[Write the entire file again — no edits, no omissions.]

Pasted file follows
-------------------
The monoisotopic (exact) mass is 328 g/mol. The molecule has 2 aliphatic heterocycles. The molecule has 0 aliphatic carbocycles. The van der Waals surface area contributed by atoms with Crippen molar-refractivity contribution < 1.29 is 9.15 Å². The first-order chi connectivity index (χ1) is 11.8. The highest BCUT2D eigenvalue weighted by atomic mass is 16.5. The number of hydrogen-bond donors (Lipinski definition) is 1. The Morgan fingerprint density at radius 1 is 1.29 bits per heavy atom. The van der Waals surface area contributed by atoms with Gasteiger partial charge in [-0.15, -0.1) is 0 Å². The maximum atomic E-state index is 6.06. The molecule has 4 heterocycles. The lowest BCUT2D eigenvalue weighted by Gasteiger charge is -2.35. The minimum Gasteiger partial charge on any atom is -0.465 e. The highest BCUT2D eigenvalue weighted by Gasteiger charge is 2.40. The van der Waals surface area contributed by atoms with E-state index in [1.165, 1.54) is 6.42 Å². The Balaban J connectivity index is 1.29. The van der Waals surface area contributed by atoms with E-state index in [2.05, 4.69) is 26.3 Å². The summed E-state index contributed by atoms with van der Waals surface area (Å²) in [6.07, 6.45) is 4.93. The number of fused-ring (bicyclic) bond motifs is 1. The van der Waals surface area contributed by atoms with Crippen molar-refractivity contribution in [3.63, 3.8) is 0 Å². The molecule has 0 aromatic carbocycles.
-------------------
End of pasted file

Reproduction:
The monoisotopic (exact) mass is 328 g/mol. The molecule has 2 aliphatic heterocycles. The molecule has 0 aliphatic carbocycles. The van der Waals surface area contributed by atoms with Crippen molar-refractivity contribution < 1.29 is 9.15 Å². The first-order chi connectivity index (χ1) is 11.8. The highest BCUT2D eigenvalue weighted by atomic mass is 16.5. The number of hydrogen-bond donors (Lipinski definition) is 1. The Morgan fingerprint density at radius 1 is 1.29 bits per heavy atom. The van der Waals surface area contributed by atoms with Gasteiger partial charge in [-0.15, -0.1) is 0 Å². The maximum atomic E-state index is 6.06. The molecule has 4 heterocycles. The lowest BCUT2D eigenvalue weighted by Gasteiger charge is -2.35. The minimum Gasteiger partial charge on any atom is -0.465 e. The highest BCUT2D eigenvalue weighted by Gasteiger charge is 2.40. The van der Waals surface area contributed by atoms with E-state index in [1.165, 1.54) is 6.42 Å². The Balaban J connectivity index is 1.29. The van der Waals surface area contributed by atoms with E-state index in [2.05, 4.69) is 26.3 Å². The summed E-state index contributed by atoms with van der Waals surface area (Å²) in [6.07, 6.45) is 4.93. The number of fused-ring (bicyclic) bond motifs is 1. The van der Waals surface area contributed by atoms with Crippen molar-refractivity contribution in [3.63, 3.8) is 0 Å². The molecule has 0 aromatic carbocycles.